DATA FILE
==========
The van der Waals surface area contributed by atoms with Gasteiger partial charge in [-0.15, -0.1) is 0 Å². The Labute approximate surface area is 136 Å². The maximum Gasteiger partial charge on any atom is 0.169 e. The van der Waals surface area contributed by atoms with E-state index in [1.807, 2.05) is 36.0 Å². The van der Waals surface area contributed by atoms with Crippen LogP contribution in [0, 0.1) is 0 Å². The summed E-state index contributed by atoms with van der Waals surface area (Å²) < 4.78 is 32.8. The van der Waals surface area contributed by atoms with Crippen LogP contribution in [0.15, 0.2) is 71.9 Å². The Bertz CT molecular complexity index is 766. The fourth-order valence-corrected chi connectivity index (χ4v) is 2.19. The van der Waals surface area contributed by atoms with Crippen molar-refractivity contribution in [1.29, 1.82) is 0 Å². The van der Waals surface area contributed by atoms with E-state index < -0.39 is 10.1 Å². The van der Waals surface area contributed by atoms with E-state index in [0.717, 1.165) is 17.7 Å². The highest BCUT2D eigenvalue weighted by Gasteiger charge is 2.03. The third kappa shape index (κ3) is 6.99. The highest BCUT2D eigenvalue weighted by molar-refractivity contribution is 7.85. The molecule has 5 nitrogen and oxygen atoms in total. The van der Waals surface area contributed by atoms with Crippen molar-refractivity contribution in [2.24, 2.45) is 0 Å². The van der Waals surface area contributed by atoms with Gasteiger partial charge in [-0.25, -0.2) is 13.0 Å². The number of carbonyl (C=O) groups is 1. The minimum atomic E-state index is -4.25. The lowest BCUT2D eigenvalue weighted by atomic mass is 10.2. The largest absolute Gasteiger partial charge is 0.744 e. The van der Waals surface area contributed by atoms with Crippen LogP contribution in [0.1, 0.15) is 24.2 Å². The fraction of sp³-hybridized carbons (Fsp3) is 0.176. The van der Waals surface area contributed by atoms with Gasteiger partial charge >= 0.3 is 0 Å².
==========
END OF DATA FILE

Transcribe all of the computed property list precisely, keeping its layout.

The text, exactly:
The van der Waals surface area contributed by atoms with Gasteiger partial charge in [-0.15, -0.1) is 0 Å². The Labute approximate surface area is 136 Å². The maximum Gasteiger partial charge on any atom is 0.169 e. The van der Waals surface area contributed by atoms with E-state index in [1.807, 2.05) is 36.0 Å². The van der Waals surface area contributed by atoms with Crippen LogP contribution in [0, 0.1) is 0 Å². The summed E-state index contributed by atoms with van der Waals surface area (Å²) < 4.78 is 32.8. The van der Waals surface area contributed by atoms with Crippen LogP contribution in [0.15, 0.2) is 71.9 Å². The Bertz CT molecular complexity index is 766. The fourth-order valence-corrected chi connectivity index (χ4v) is 2.19. The van der Waals surface area contributed by atoms with Crippen molar-refractivity contribution in [1.29, 1.82) is 0 Å². The van der Waals surface area contributed by atoms with E-state index < -0.39 is 10.1 Å². The van der Waals surface area contributed by atoms with E-state index in [0.717, 1.165) is 17.7 Å². The highest BCUT2D eigenvalue weighted by Gasteiger charge is 2.03. The third kappa shape index (κ3) is 6.99. The highest BCUT2D eigenvalue weighted by molar-refractivity contribution is 7.85. The molecule has 5 nitrogen and oxygen atoms in total. The van der Waals surface area contributed by atoms with Crippen molar-refractivity contribution in [2.24, 2.45) is 0 Å². The van der Waals surface area contributed by atoms with Gasteiger partial charge in [-0.25, -0.2) is 13.0 Å². The number of carbonyl (C=O) groups is 1. The minimum atomic E-state index is -4.25. The lowest BCUT2D eigenvalue weighted by atomic mass is 10.2. The largest absolute Gasteiger partial charge is 0.744 e. The van der Waals surface area contributed by atoms with Crippen LogP contribution in [0.1, 0.15) is 24.2 Å². The fraction of sp³-hybridized carbons (Fsp3) is 0.176. The van der Waals surface area contributed by atoms with Gasteiger partial charge >= 0.3 is 0 Å².